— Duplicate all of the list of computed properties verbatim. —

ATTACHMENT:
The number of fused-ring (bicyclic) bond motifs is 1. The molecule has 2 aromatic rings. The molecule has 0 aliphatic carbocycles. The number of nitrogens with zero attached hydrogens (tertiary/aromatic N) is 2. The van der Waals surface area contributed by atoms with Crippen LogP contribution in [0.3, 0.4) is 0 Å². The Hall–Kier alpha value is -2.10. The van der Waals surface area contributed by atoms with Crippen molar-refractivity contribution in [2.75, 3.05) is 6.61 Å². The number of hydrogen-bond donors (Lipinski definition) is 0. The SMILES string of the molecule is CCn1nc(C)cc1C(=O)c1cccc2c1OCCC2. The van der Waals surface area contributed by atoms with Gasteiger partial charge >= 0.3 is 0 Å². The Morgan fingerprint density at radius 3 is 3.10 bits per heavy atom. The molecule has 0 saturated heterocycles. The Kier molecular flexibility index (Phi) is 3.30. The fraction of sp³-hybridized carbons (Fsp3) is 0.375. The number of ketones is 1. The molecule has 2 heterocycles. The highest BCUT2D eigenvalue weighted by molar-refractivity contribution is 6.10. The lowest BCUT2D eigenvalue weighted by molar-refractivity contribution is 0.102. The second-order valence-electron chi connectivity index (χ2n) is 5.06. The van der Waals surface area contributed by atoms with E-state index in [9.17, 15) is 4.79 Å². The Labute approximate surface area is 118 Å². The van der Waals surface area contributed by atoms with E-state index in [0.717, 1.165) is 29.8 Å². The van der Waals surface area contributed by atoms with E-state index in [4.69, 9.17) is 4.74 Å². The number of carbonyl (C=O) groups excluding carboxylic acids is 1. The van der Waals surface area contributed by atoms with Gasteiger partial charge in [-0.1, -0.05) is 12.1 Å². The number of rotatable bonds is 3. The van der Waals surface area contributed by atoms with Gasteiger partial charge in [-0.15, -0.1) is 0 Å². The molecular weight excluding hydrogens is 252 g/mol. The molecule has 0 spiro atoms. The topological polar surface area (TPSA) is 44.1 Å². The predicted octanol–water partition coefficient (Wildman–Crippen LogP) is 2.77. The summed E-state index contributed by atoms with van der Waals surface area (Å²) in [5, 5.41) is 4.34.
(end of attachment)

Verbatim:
The number of fused-ring (bicyclic) bond motifs is 1. The molecule has 2 aromatic rings. The molecule has 0 aliphatic carbocycles. The number of nitrogens with zero attached hydrogens (tertiary/aromatic N) is 2. The van der Waals surface area contributed by atoms with Crippen LogP contribution in [0.3, 0.4) is 0 Å². The Hall–Kier alpha value is -2.10. The van der Waals surface area contributed by atoms with Crippen molar-refractivity contribution in [2.75, 3.05) is 6.61 Å². The number of hydrogen-bond donors (Lipinski definition) is 0. The SMILES string of the molecule is CCn1nc(C)cc1C(=O)c1cccc2c1OCCC2. The van der Waals surface area contributed by atoms with Gasteiger partial charge >= 0.3 is 0 Å². The Morgan fingerprint density at radius 3 is 3.10 bits per heavy atom. The molecule has 0 saturated heterocycles. The Kier molecular flexibility index (Phi) is 3.30. The fraction of sp³-hybridized carbons (Fsp3) is 0.375. The number of ketones is 1. The molecule has 2 heterocycles. The highest BCUT2D eigenvalue weighted by molar-refractivity contribution is 6.10. The lowest BCUT2D eigenvalue weighted by molar-refractivity contribution is 0.102. The second-order valence-electron chi connectivity index (χ2n) is 5.06. The van der Waals surface area contributed by atoms with E-state index in [9.17, 15) is 4.79 Å². The Labute approximate surface area is 118 Å². The van der Waals surface area contributed by atoms with E-state index in [0.717, 1.165) is 29.8 Å². The van der Waals surface area contributed by atoms with E-state index in [4.69, 9.17) is 4.74 Å². The number of carbonyl (C=O) groups excluding carboxylic acids is 1. The van der Waals surface area contributed by atoms with Gasteiger partial charge in [-0.1, -0.05) is 12.1 Å². The number of rotatable bonds is 3. The van der Waals surface area contributed by atoms with Gasteiger partial charge in [-0.15, -0.1) is 0 Å². The molecular weight excluding hydrogens is 252 g/mol. The molecule has 0 spiro atoms. The topological polar surface area (TPSA) is 44.1 Å². The predicted octanol–water partition coefficient (Wildman–Crippen LogP) is 2.77. The summed E-state index contributed by atoms with van der Waals surface area (Å²) in [5, 5.41) is 4.34.